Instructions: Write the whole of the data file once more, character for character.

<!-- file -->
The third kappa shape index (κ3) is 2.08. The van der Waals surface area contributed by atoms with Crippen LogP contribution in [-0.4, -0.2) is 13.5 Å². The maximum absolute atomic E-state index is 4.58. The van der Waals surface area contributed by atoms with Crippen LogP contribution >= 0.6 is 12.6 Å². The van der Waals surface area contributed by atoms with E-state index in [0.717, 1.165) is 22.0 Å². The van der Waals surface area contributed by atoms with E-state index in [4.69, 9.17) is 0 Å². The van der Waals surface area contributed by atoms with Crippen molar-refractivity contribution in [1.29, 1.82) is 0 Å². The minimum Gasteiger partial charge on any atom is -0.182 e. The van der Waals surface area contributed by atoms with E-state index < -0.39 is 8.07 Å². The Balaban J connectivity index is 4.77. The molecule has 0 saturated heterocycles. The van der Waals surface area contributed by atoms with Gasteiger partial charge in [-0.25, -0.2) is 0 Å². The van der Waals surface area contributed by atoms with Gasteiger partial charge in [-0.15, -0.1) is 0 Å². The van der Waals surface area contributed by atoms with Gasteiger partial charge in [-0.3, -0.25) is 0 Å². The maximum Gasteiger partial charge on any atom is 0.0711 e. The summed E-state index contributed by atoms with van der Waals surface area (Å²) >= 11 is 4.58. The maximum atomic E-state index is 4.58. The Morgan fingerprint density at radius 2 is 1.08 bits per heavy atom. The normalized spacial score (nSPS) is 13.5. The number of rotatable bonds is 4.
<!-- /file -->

The third kappa shape index (κ3) is 2.08. The van der Waals surface area contributed by atoms with Crippen LogP contribution in [-0.4, -0.2) is 13.5 Å². The maximum absolute atomic E-state index is 4.58. The van der Waals surface area contributed by atoms with Crippen LogP contribution >= 0.6 is 12.6 Å². The van der Waals surface area contributed by atoms with E-state index in [0.717, 1.165) is 22.0 Å². The van der Waals surface area contributed by atoms with E-state index in [4.69, 9.17) is 0 Å². The van der Waals surface area contributed by atoms with Crippen molar-refractivity contribution in [1.29, 1.82) is 0 Å². The minimum Gasteiger partial charge on any atom is -0.182 e. The van der Waals surface area contributed by atoms with E-state index < -0.39 is 8.07 Å². The Balaban J connectivity index is 4.77. The molecule has 0 saturated heterocycles. The van der Waals surface area contributed by atoms with Gasteiger partial charge in [-0.25, -0.2) is 0 Å². The van der Waals surface area contributed by atoms with Gasteiger partial charge in [-0.15, -0.1) is 0 Å². The van der Waals surface area contributed by atoms with Gasteiger partial charge in [-0.3, -0.25) is 0 Å². The maximum Gasteiger partial charge on any atom is 0.0711 e. The summed E-state index contributed by atoms with van der Waals surface area (Å²) >= 11 is 4.58. The maximum atomic E-state index is 4.58. The Morgan fingerprint density at radius 2 is 1.08 bits per heavy atom. The normalized spacial score (nSPS) is 13.5. The number of rotatable bonds is 4.